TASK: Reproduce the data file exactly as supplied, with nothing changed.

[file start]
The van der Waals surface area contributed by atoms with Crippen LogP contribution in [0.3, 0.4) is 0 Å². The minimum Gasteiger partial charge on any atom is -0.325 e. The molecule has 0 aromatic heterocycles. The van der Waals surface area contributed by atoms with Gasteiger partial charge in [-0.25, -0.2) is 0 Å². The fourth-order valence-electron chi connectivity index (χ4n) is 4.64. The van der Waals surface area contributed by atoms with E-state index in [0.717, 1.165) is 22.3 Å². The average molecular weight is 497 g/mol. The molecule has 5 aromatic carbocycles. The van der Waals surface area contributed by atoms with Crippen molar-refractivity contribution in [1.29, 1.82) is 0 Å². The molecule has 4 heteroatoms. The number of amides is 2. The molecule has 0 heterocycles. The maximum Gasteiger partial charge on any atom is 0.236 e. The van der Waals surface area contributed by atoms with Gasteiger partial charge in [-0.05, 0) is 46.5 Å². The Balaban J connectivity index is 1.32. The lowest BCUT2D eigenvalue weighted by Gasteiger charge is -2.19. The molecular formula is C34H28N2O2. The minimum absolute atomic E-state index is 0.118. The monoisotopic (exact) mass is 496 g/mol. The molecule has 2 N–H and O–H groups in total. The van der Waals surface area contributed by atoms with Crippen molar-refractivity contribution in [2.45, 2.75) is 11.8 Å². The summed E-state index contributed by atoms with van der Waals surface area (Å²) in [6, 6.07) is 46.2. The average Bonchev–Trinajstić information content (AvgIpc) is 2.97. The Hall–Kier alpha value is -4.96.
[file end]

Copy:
The van der Waals surface area contributed by atoms with Crippen LogP contribution in [0.3, 0.4) is 0 Å². The minimum Gasteiger partial charge on any atom is -0.325 e. The molecule has 0 aromatic heterocycles. The van der Waals surface area contributed by atoms with Gasteiger partial charge in [-0.25, -0.2) is 0 Å². The fourth-order valence-electron chi connectivity index (χ4n) is 4.64. The van der Waals surface area contributed by atoms with E-state index in [0.717, 1.165) is 22.3 Å². The average molecular weight is 497 g/mol. The molecule has 5 aromatic carbocycles. The van der Waals surface area contributed by atoms with Crippen molar-refractivity contribution in [1.29, 1.82) is 0 Å². The molecule has 4 heteroatoms. The number of amides is 2. The molecule has 0 heterocycles. The maximum Gasteiger partial charge on any atom is 0.236 e. The van der Waals surface area contributed by atoms with Gasteiger partial charge in [-0.05, 0) is 46.5 Å². The Balaban J connectivity index is 1.32. The lowest BCUT2D eigenvalue weighted by Gasteiger charge is -2.19. The molecular formula is C34H28N2O2. The minimum absolute atomic E-state index is 0.118. The monoisotopic (exact) mass is 496 g/mol. The molecule has 2 N–H and O–H groups in total. The van der Waals surface area contributed by atoms with Crippen molar-refractivity contribution in [2.45, 2.75) is 11.8 Å². The summed E-state index contributed by atoms with van der Waals surface area (Å²) in [6, 6.07) is 46.2. The average Bonchev–Trinajstić information content (AvgIpc) is 2.97. The Hall–Kier alpha value is -4.96.